Edit: Its "context" is, bluntly, the city of Chicago
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  #263  
Old Posted Nov 13, 2015, 2:10 PM
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Contextual Sensitivity

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Originally Posted by Mr Downtown View Post
I challenge anyone to explain how a 1003-foot tower in this location, shooting straight up from the sidewalk with no setbacks, can be thought of as sensitive to its context.
OK, I'll take the bait and propose an argument for it being respectful and complementary to its context...
  • this particular site is only about 100' from the southern boundary of the district - the proposed tower helps to transition the district to the neighboring skyscrapers, all without set backs, that border the park both on Michigan Avenue and Roosevelt Road.
  • as someone has already mentioned, the 'context' of this historic district is indeed the entire loop behind it and the buildings surrounding Grant Park... no one has ever perceived the historic Michigan Avenue street wall in isolation... it has always been pictured in context with tall towers immediately surrounding it... this tower adds to that rich, historic complexity that already defines the district...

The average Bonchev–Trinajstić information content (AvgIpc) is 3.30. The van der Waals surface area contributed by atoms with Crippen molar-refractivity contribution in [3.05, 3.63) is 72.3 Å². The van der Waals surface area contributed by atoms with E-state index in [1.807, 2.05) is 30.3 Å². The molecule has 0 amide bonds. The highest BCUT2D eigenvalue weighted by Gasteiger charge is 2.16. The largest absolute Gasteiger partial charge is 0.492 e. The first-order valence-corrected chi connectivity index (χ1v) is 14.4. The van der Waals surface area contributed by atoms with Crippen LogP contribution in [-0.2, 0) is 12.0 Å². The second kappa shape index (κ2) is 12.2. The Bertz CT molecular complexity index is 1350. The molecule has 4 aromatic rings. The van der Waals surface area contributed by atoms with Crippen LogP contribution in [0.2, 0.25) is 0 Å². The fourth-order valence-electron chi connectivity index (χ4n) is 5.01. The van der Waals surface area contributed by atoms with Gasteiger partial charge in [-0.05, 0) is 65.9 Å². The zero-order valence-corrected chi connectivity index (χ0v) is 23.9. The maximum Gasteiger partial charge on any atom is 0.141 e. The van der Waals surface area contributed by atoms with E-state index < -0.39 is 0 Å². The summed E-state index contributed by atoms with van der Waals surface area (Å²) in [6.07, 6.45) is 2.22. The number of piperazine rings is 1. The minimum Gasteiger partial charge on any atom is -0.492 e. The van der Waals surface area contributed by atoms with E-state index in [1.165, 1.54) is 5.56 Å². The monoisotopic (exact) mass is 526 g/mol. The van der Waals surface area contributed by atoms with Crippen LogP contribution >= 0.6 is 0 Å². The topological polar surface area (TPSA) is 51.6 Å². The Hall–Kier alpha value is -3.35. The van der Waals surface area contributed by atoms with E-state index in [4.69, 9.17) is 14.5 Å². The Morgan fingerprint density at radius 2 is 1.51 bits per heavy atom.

• this building does have a setback that respects it's immediate neighbor... this will establish a continuity with the district, particularly perceived by pedestrians immediately in front of the historic 'wall'...
  • as far as the depth of the setback or the overall height of the tower, a viewer needs to move far enough into the park or out to the lakefront to really observe it, at which point the entire city tableau comes into play as noted earlier...
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  #264  
Old Posted Nov 13, 2015, 9:45 PM
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Originally Posted by Mr Downtown View Post
You could ask the New Yorkers who brought their black umbrellas to Central Park last Sunday for the big Stand Against the Shadows rally.

Not significantly shadowing public open space is a fundamental tenet of urban design in a climate like Chicago's. It's in the first chapter of any textbook on the subject. You only put shorter towers right at the edge of the park's southern and western border, and shift the bulk into buildings 200 to 300 feet away from the edge. Particularly galling in this case is wasting the huge T-shaped parcel that runs along Wabash on some parking podium, while not only harming the city's premier public space but also thumbing your nose at the landmark district.